More than 200 years of remembering Robbie Burns

Keely
Keely Dakin
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Friday night was the 212th annual Robert Burns’ Supper, where Caledonians gather as kin to celebrate the life and legend of Scotland’s Favourite Son.

The haggis was addressed with full fanfare and viciousness before guests we invited to serve themselves at the buffet table at the Travelodge on Friday evening.

Robert Burns was a complex man and the evening of his commemoration reflects that with humour and joking intermixed with a serious somberness as celebrants recall the poet who has left such a mark on Scottish culture around the world.

The man was many things, according to history. He was a poor, malnourished farmer, a poet and a lover. He is widely considered to have been a rake and a womanizer but is lesser known for his works of poetry that championed the rights of women, said Rodney Thomson, key-note speaker at this year’s Robert Burns’ Supper. Thomson spoke about that often overlooked aspect of the legendary Burns.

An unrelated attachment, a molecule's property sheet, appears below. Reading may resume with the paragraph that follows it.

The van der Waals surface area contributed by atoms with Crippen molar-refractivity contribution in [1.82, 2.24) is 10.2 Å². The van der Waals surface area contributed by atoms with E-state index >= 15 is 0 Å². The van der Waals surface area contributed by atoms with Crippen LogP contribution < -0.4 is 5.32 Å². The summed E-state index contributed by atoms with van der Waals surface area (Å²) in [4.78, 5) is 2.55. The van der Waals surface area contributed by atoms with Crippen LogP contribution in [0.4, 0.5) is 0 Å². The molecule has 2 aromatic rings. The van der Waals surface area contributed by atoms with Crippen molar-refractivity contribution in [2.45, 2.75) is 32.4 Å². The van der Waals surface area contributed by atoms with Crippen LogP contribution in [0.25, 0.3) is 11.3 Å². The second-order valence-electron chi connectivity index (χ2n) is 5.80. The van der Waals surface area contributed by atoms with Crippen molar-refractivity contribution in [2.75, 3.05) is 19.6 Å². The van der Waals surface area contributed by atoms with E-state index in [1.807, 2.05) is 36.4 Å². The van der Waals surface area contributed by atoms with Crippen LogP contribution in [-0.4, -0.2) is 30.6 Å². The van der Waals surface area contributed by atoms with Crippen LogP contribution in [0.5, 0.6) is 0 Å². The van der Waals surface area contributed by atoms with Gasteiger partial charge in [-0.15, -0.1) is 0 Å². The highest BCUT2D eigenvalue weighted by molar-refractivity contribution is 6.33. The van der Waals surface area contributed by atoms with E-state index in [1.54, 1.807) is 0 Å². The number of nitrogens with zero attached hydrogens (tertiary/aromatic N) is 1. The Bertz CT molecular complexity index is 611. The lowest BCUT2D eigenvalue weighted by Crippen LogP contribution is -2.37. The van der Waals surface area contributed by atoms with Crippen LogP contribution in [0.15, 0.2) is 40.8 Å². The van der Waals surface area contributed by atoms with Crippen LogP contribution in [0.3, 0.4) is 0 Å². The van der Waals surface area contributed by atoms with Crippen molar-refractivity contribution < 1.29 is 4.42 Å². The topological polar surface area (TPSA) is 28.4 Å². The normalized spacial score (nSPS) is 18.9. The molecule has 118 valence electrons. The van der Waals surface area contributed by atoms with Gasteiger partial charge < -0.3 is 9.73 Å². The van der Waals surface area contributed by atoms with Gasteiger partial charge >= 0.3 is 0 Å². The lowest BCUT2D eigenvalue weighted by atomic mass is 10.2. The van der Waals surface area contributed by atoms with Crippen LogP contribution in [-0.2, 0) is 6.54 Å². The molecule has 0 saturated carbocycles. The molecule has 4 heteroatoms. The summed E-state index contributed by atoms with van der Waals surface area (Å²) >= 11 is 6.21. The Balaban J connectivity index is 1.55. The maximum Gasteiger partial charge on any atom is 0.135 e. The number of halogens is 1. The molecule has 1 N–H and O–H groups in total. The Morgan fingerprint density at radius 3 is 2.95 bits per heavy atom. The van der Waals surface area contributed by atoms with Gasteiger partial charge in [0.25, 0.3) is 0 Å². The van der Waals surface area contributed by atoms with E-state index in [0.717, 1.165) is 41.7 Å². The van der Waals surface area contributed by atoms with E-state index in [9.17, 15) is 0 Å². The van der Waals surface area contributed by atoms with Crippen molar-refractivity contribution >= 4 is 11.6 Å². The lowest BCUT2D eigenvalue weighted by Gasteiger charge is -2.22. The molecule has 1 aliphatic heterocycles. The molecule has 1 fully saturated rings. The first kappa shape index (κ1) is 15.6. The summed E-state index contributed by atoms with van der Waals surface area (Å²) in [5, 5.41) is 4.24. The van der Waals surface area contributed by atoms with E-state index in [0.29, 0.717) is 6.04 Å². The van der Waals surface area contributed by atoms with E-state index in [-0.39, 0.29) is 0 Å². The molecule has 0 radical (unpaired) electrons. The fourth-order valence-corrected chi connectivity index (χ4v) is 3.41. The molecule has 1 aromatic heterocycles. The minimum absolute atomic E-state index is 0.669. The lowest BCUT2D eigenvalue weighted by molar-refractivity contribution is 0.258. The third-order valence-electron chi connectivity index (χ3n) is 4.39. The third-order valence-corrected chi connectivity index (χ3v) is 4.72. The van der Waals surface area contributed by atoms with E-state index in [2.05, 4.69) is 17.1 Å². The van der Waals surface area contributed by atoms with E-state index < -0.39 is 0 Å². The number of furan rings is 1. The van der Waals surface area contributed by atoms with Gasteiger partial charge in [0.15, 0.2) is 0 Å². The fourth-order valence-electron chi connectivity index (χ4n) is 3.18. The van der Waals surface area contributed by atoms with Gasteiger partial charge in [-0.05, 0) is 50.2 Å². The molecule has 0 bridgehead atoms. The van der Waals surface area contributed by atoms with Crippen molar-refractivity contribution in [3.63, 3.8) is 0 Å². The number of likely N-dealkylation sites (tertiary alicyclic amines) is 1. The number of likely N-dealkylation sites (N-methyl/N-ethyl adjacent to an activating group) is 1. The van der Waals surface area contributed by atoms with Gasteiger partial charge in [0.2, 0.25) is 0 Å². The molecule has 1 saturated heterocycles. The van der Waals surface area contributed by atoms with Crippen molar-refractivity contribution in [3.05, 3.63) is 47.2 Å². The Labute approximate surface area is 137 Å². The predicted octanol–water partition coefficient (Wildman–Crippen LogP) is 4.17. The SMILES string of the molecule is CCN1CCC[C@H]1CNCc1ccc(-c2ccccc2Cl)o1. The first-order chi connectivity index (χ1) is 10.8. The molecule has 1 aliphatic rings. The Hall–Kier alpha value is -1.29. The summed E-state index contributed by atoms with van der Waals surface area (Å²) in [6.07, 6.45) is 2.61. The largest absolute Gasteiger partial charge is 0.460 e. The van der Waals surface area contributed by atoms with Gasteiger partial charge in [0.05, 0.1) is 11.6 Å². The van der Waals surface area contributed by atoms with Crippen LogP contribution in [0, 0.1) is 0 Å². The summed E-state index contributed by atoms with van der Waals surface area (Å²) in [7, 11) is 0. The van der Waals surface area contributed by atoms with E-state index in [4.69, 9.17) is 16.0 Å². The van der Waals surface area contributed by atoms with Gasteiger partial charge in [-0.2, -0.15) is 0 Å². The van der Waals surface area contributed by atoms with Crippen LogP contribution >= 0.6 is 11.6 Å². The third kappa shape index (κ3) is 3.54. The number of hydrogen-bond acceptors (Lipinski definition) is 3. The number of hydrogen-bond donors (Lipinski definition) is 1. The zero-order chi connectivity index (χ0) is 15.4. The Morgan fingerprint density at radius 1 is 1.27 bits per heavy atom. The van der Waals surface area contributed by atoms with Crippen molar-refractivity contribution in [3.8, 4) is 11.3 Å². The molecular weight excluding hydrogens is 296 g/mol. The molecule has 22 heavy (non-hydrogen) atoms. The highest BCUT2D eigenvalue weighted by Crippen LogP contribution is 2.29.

After supper the Prince Albert Highlanders piped and drummed half a dozen songs before the dancers leaped on stage, while viewers imbibed plenty of wine and 12-year-old Glenfiddich.

 

Organizations: Travelodge

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